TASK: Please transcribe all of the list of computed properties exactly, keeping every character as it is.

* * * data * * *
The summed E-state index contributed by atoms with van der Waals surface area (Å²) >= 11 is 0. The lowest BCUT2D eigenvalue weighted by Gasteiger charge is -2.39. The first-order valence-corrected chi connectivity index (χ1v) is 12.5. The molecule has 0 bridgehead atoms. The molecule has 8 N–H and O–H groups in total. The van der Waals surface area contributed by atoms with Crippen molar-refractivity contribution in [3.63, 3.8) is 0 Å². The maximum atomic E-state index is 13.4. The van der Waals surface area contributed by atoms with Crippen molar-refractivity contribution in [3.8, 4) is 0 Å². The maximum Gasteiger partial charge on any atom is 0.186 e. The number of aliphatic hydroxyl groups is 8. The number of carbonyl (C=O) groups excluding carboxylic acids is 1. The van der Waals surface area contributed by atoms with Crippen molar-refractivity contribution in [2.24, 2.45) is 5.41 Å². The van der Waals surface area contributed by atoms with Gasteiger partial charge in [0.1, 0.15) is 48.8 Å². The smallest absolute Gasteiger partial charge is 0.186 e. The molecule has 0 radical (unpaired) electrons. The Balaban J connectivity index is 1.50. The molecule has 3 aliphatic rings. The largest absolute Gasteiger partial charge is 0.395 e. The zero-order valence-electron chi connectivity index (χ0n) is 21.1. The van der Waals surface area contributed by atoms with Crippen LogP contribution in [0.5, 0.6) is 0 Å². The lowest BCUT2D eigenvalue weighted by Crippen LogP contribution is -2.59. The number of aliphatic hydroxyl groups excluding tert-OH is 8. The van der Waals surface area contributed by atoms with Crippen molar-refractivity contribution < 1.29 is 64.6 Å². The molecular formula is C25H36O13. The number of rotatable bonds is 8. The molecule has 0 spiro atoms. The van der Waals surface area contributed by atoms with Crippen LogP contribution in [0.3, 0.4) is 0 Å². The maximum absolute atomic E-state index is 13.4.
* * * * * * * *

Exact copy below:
The summed E-state index contributed by atoms with van der Waals surface area (Å²) >= 11 is 0. The lowest BCUT2D eigenvalue weighted by Gasteiger charge is -2.39. The first-order valence-corrected chi connectivity index (χ1v) is 12.5. The molecule has 0 bridgehead atoms. The molecule has 8 N–H and O–H groups in total. The van der Waals surface area contributed by atoms with Crippen molar-refractivity contribution in [3.63, 3.8) is 0 Å². The maximum atomic E-state index is 13.4. The van der Waals surface area contributed by atoms with Crippen molar-refractivity contribution in [3.8, 4) is 0 Å². The maximum Gasteiger partial charge on any atom is 0.186 e. The number of aliphatic hydroxyl groups is 8. The number of carbonyl (C=O) groups excluding carboxylic acids is 1. The van der Waals surface area contributed by atoms with Crippen molar-refractivity contribution in [2.24, 2.45) is 5.41 Å². The van der Waals surface area contributed by atoms with Gasteiger partial charge in [0.1, 0.15) is 48.8 Å². The smallest absolute Gasteiger partial charge is 0.186 e. The molecule has 0 radical (unpaired) electrons. The Balaban J connectivity index is 1.50. The molecule has 3 aliphatic rings. The largest absolute Gasteiger partial charge is 0.395 e. The zero-order valence-electron chi connectivity index (χ0n) is 21.1. The van der Waals surface area contributed by atoms with Crippen LogP contribution in [0.5, 0.6) is 0 Å². The lowest BCUT2D eigenvalue weighted by Crippen LogP contribution is -2.59. The number of aliphatic hydroxyl groups excluding tert-OH is 8. The van der Waals surface area contributed by atoms with Crippen molar-refractivity contribution < 1.29 is 64.6 Å². The molecular formula is C25H36O13. The number of rotatable bonds is 8. The molecule has 0 spiro atoms. The van der Waals surface area contributed by atoms with Crippen LogP contribution in [0.3, 0.4) is 0 Å². The maximum absolute atomic E-state index is 13.4.